Capital Destroyers

Wall Street’s financial powerhouses have made billions of dollars vanish over the past year.

And they're supposed to be the smart money? This chart depicts the write-downs and reserves taken by financial firms, and shows the shocking destruction of capital, as measured by book value and earnings. Merrill Lynch fared, by far, the worst, with charges equal to 86 percent of its book value. In other terms, they wiped out 18 quarters, or 4.5 years, of earnings. Citigroup was next, evaporating the equivalent of six quarters of earnings with is own write-downs. And these figures do not even include the outright losses reported since the third quarter of 2007. There could be a lot more to come.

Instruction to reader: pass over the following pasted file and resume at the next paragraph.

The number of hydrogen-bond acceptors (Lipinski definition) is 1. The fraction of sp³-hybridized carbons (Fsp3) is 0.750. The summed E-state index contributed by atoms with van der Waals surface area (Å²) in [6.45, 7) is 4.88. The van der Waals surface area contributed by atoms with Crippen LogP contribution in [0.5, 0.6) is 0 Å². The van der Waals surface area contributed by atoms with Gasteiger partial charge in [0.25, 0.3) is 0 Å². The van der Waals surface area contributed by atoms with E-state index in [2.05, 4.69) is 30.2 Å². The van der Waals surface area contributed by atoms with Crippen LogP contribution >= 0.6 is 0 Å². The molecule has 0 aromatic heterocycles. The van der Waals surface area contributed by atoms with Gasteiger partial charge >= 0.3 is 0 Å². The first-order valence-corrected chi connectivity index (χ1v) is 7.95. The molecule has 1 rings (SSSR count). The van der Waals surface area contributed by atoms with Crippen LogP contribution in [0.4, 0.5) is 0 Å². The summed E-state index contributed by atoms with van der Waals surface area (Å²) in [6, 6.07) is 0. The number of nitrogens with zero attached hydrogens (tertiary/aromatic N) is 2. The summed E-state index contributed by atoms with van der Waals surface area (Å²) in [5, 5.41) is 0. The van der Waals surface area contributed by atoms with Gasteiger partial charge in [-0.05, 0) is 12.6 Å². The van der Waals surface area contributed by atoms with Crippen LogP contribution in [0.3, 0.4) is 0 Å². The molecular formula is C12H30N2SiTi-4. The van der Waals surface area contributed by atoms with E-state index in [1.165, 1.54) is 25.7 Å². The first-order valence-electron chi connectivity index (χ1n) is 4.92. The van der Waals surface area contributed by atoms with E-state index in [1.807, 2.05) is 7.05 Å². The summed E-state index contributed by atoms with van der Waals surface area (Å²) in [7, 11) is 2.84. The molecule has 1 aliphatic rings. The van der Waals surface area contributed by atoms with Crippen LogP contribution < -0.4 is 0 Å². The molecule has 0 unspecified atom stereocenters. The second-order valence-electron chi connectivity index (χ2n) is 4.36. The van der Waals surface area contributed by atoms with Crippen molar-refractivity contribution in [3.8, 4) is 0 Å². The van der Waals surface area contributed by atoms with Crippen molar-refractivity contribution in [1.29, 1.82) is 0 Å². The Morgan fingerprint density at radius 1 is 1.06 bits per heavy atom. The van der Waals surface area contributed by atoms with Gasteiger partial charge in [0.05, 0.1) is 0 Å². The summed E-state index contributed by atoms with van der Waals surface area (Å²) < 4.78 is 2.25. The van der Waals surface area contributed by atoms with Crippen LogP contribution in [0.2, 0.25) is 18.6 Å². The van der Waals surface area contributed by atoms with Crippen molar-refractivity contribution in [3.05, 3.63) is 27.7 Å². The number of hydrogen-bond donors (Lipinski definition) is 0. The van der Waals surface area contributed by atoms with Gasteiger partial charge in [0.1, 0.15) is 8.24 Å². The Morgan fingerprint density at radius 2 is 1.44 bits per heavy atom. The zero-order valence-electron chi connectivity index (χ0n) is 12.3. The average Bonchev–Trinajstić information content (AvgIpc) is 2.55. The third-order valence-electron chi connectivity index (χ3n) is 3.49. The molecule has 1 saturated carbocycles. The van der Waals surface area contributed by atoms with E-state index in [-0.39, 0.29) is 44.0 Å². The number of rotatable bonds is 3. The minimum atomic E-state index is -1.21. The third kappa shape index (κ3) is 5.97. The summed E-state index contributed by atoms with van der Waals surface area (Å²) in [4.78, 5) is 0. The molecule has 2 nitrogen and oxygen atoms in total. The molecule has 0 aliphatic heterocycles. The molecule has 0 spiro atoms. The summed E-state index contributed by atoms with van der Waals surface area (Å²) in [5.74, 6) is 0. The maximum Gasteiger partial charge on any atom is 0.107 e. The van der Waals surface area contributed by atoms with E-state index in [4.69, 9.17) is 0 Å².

DISAPPEARING ACT

Wall Street's financial powerhouses have made billions vanish.

Company Merrill Lynch Citigroup Bank of America Wachovia UBS
Ticker MER* C BAC WB UBS
Asset Markdowns Q3'07-Q1'08 ($B) $30.5 $38.6 $8.3 $5.0 N/A
Shares Outstanding (m) 985 5,591 4,461 1,977 2,732
Markdowns per share $30.96 $6.90 $1.86 $2.53 N/A
Markdown plus Reserves Q3'07-Q1'08 ($B) $37.0 $42.9 $14.8 $7.0 $38.2
Mark/Share $37.56 $7.67 $3.32 $3.54 $13.98
Book Value After Debacle (Q1'08) $25.93 $20.73 $31.22 $36.24 $8.31 (Swiss Francs)
Book Value Before Debacle (Q2'07) $43.55 $25.56 $29.95 $36.40 26.51 (Swiss Francs)
Charges as a % of book value (Q2'07) 86% 30% 11% 10% 52%
Charges equivalent to number of quarterly profits erased 18 6 2 2 3
Total write-offs through Q1 of all five firms: $139.9 billion
*Pro Forma
Please note: Investment firms “mark to market” their holdings while banks take reserves against anticipated losses, so the numbers are not identical.
source: Company Reports, SNL Bloomberg, Portales Partners
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